The same situation prevails in schools where the Government’s directive that no learner should be deprived of the right to education on the basis of non-payment of school fees triggered colossal defaults by parents. The School Services Fund, into which fees payments by parents are deposited was owed in excess of Z$95million in 2020, a 182% increase from the 2019 figure Z$34 million. Some debts have been owing since 2016. The same is reported for the fund created to provide grants and interest bearing loans to tertiary students.
Lest we forget, huge losses were suffered by the Kurera/Ukondla Youth Fund which was under the Ministry of Youth, Indigenisation and Economic Empowerment. The revolving fund suffered high default rates. Recovery rateswere reportedly below 16% in 2014 as most youths viewed it as free Government money.
It is the same mentality that has seen most revolving funds created by Government suffering the same fate. Most recently, it was revealed by the Auditor General that outstanding loans for theYouth Development and Employment Creation Fund have remained stagnantsince 2012. This implies that theseoutstanding loans have not accrued interest even though the recipients didn’t make any payments.
It is no secret that at national level, Zimbabwe is struggling with a debt overhang of US$17.6 billion, of which US$14.04 billion is external debt.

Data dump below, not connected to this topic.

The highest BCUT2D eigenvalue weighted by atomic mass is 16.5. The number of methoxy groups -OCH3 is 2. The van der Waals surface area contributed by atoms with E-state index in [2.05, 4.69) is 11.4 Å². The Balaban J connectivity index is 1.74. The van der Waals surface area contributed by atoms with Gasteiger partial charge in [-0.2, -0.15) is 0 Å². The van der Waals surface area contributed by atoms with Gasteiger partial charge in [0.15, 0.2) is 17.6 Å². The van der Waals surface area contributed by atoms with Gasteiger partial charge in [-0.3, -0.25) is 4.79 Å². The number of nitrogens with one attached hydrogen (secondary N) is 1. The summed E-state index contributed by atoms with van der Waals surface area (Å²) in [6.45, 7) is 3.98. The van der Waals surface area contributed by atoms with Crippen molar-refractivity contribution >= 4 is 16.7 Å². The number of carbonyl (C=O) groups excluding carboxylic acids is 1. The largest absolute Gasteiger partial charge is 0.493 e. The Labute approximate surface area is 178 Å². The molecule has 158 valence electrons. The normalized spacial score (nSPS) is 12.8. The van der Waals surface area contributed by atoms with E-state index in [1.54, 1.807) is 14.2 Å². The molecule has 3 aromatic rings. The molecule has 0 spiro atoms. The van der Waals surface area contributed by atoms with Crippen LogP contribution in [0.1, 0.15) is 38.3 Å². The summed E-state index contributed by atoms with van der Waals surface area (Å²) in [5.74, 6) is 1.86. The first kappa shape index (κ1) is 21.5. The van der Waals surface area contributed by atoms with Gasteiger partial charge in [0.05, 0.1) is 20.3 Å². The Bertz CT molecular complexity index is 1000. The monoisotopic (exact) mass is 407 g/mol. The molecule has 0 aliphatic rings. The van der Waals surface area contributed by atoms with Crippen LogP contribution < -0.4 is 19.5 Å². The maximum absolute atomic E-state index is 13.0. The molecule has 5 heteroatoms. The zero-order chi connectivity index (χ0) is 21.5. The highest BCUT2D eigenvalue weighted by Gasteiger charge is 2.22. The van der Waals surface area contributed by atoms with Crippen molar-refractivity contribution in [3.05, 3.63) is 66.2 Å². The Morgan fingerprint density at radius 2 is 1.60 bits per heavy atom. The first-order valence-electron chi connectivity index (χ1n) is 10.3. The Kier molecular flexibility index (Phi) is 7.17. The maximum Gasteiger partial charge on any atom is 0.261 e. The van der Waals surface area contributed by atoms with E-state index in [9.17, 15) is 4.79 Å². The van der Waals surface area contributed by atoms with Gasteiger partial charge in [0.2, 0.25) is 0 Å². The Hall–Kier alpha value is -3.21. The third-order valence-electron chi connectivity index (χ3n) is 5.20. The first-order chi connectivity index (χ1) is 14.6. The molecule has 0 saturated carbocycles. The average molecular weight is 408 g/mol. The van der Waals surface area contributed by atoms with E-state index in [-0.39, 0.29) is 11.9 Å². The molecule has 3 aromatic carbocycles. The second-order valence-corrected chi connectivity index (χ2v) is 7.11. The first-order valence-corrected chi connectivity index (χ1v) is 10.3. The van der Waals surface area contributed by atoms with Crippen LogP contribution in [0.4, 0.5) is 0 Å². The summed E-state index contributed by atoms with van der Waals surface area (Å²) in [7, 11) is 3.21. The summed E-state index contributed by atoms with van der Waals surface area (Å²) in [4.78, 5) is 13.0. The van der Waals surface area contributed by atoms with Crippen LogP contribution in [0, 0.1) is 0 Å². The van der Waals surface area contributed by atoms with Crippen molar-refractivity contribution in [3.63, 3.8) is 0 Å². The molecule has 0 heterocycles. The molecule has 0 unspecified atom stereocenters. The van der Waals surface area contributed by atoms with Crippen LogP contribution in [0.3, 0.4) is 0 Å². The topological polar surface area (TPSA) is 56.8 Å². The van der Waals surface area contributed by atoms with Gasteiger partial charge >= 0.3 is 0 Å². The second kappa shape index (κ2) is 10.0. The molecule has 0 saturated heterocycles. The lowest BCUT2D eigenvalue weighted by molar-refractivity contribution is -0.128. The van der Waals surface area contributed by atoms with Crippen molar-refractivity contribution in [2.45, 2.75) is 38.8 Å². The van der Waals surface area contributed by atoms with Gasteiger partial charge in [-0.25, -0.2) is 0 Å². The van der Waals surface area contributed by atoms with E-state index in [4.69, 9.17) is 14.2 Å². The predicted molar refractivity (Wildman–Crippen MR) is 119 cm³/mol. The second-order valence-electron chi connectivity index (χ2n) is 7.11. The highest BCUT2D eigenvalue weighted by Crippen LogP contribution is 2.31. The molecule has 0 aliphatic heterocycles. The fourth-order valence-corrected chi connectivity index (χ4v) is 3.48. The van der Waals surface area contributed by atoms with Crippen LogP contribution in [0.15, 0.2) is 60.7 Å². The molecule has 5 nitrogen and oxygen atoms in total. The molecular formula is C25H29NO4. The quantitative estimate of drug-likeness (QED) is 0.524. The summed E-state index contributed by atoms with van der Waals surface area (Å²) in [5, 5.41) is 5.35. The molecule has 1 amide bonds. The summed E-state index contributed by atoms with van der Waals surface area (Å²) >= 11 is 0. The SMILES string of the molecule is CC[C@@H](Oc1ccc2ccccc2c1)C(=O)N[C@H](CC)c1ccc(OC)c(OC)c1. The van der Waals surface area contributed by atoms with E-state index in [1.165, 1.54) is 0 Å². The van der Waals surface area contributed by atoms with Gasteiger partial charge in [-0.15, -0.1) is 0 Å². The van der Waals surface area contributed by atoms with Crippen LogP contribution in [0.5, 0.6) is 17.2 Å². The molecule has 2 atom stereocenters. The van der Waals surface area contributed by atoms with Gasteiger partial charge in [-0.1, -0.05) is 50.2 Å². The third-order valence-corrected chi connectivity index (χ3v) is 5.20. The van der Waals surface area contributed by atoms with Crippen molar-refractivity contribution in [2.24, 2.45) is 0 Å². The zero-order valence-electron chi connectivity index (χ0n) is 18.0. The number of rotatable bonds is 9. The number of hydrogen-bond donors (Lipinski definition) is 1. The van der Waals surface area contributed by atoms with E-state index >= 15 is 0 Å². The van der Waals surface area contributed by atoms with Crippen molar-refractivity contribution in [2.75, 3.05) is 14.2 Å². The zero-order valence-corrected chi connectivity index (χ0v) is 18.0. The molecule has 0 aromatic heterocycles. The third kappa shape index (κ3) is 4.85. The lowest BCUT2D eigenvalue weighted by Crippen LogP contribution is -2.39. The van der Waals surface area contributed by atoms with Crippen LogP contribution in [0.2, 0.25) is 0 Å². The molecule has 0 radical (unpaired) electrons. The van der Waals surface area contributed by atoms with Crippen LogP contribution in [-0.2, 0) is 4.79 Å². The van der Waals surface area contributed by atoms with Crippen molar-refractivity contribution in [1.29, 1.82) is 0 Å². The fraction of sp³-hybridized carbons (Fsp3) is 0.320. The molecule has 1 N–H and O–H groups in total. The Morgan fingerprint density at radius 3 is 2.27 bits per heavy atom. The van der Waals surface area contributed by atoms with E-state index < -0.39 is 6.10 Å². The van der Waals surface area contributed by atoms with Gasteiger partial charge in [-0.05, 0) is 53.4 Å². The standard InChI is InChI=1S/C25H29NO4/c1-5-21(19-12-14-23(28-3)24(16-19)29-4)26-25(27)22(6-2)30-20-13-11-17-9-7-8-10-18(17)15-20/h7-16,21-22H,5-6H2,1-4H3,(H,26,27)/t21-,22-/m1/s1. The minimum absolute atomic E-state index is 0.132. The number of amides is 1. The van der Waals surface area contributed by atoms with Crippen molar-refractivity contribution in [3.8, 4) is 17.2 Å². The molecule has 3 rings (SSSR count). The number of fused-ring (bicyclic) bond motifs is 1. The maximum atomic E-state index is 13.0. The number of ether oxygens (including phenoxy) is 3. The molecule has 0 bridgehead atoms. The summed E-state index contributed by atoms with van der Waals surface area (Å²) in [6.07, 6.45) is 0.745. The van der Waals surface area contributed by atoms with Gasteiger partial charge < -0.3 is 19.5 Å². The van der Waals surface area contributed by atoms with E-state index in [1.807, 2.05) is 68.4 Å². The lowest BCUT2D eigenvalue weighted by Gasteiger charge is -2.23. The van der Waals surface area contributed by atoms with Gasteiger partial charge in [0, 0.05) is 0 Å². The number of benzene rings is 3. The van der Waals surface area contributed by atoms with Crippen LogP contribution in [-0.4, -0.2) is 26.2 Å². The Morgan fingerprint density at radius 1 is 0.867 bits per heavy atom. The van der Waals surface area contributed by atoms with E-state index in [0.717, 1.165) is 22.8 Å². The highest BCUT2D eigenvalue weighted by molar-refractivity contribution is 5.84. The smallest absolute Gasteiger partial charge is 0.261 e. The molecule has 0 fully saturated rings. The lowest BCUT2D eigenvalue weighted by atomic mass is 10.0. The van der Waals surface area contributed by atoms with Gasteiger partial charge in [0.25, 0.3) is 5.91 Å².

Of this debt, only 64% is the debt outstanding and disbursed while the difference constitutes total arrears and penalties. 45% of the external debt are arrears and penalties.
King David, in his infinite wisdom wrote, in Psalm 37:21,that “The wicked borrows but does not pay back, but the righteous is generous and gives”. As such, the attainment of Vision 2030 will only become possible when we inculcate a culture of savings and borrowing, that is predicated on a culture of timeously paying what we owe.
Chivore is an economist and an expert in Public Finance Management based in Harare. These weekly New Perspectives articles, published in the Zimbabwe Independent, are coordinated by Lovemore Kadenge, an independent consultant, managing consultant of Zawale Consultants (Pvt) Ltd, past president of the Zimbabwe Economics Society and past president of the Chartered Governance & Accountancy Institute in Zimbabwe (CGI Zimbabwe). — firstname.lastname@example.org or mobile: +263 772 382 852